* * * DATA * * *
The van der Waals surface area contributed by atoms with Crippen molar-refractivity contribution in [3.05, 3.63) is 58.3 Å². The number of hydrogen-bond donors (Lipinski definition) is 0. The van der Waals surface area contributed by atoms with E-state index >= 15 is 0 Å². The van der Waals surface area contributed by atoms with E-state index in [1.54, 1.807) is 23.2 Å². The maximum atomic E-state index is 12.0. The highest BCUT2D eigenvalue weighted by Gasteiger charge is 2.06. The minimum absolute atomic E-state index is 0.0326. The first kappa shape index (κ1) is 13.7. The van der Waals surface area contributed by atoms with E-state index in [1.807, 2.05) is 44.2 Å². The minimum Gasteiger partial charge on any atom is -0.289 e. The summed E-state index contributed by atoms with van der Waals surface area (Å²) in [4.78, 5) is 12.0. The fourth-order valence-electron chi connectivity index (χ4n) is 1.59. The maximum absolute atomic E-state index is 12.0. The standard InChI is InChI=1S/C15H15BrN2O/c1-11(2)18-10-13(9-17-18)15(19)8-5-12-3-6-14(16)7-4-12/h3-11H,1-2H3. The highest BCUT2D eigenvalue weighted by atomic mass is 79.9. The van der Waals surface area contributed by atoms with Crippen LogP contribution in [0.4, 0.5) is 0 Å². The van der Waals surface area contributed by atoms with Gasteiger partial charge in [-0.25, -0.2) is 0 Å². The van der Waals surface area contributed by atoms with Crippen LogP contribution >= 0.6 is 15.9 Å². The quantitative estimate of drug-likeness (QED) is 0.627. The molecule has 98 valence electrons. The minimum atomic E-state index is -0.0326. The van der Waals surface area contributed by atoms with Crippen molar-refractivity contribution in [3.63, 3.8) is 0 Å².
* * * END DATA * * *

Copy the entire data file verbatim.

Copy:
The van der Waals surface area contributed by atoms with Crippen molar-refractivity contribution in [3.05, 3.63) is 58.3 Å². The number of hydrogen-bond donors (Lipinski definition) is 0. The van der Waals surface area contributed by atoms with E-state index >= 15 is 0 Å². The van der Waals surface area contributed by atoms with E-state index in [1.54, 1.807) is 23.2 Å². The maximum atomic E-state index is 12.0. The highest BCUT2D eigenvalue weighted by Gasteiger charge is 2.06. The minimum absolute atomic E-state index is 0.0326. The first kappa shape index (κ1) is 13.7. The van der Waals surface area contributed by atoms with E-state index in [1.807, 2.05) is 44.2 Å². The minimum Gasteiger partial charge on any atom is -0.289 e. The summed E-state index contributed by atoms with van der Waals surface area (Å²) in [4.78, 5) is 12.0. The fourth-order valence-electron chi connectivity index (χ4n) is 1.59. The maximum absolute atomic E-state index is 12.0. The standard InChI is InChI=1S/C15H15BrN2O/c1-11(2)18-10-13(9-17-18)15(19)8-5-12-3-6-14(16)7-4-12/h3-11H,1-2H3. The highest BCUT2D eigenvalue weighted by atomic mass is 79.9. The van der Waals surface area contributed by atoms with Crippen LogP contribution in [0.4, 0.5) is 0 Å². The van der Waals surface area contributed by atoms with Gasteiger partial charge in [-0.25, -0.2) is 0 Å². The van der Waals surface area contributed by atoms with Crippen LogP contribution >= 0.6 is 15.9 Å². The quantitative estimate of drug-likeness (QED) is 0.627. The molecule has 98 valence electrons. The minimum atomic E-state index is -0.0326. The van der Waals surface area contributed by atoms with Crippen molar-refractivity contribution in [3.63, 3.8) is 0 Å².